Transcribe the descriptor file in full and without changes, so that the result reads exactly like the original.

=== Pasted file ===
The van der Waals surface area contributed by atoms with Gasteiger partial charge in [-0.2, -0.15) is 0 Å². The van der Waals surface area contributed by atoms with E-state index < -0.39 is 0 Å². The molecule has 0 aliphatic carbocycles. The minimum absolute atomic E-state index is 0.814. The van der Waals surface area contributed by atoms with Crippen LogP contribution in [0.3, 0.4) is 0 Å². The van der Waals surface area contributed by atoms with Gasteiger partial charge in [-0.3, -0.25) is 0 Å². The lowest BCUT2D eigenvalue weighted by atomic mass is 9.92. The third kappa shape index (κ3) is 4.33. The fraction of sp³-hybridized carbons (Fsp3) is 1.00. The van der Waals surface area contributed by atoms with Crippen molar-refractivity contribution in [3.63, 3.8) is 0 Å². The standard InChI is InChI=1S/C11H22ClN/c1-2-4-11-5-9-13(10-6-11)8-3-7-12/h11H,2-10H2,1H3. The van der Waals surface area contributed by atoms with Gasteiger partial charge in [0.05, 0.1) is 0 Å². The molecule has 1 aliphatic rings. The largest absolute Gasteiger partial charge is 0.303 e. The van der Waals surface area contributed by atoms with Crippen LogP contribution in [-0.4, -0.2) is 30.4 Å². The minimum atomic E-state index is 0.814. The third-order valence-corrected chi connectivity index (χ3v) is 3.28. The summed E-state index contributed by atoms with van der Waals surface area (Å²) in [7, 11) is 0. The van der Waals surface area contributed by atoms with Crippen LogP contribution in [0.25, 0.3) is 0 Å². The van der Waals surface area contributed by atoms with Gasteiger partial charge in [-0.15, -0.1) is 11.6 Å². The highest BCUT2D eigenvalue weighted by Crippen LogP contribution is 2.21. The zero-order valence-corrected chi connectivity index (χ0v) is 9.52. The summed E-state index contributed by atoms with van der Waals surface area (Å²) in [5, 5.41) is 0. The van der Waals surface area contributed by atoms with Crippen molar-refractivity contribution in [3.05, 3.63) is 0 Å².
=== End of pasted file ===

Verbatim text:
The van der Waals surface area contributed by atoms with Gasteiger partial charge in [-0.2, -0.15) is 0 Å². The van der Waals surface area contributed by atoms with E-state index < -0.39 is 0 Å². The molecule has 0 aliphatic carbocycles. The minimum absolute atomic E-state index is 0.814. The van der Waals surface area contributed by atoms with Crippen LogP contribution in [0.3, 0.4) is 0 Å². The van der Waals surface area contributed by atoms with Gasteiger partial charge in [-0.3, -0.25) is 0 Å². The lowest BCUT2D eigenvalue weighted by atomic mass is 9.92. The third kappa shape index (κ3) is 4.33. The fraction of sp³-hybridized carbons (Fsp3) is 1.00. The van der Waals surface area contributed by atoms with Crippen molar-refractivity contribution in [3.63, 3.8) is 0 Å². The standard InChI is InChI=1S/C11H22ClN/c1-2-4-11-5-9-13(10-6-11)8-3-7-12/h11H,2-10H2,1H3. The van der Waals surface area contributed by atoms with Gasteiger partial charge in [0.05, 0.1) is 0 Å². The molecule has 1 aliphatic rings. The largest absolute Gasteiger partial charge is 0.303 e. The van der Waals surface area contributed by atoms with Crippen LogP contribution in [-0.4, -0.2) is 30.4 Å². The minimum atomic E-state index is 0.814. The third-order valence-corrected chi connectivity index (χ3v) is 3.28. The summed E-state index contributed by atoms with van der Waals surface area (Å²) in [7, 11) is 0. The van der Waals surface area contributed by atoms with Crippen LogP contribution in [0.25, 0.3) is 0 Å². The van der Waals surface area contributed by atoms with Gasteiger partial charge in [-0.15, -0.1) is 11.6 Å². The highest BCUT2D eigenvalue weighted by Crippen LogP contribution is 2.21. The zero-order valence-corrected chi connectivity index (χ0v) is 9.52. The summed E-state index contributed by atoms with van der Waals surface area (Å²) in [5, 5.41) is 0. The van der Waals surface area contributed by atoms with Crippen molar-refractivity contribution in [3.05, 3.63) is 0 Å².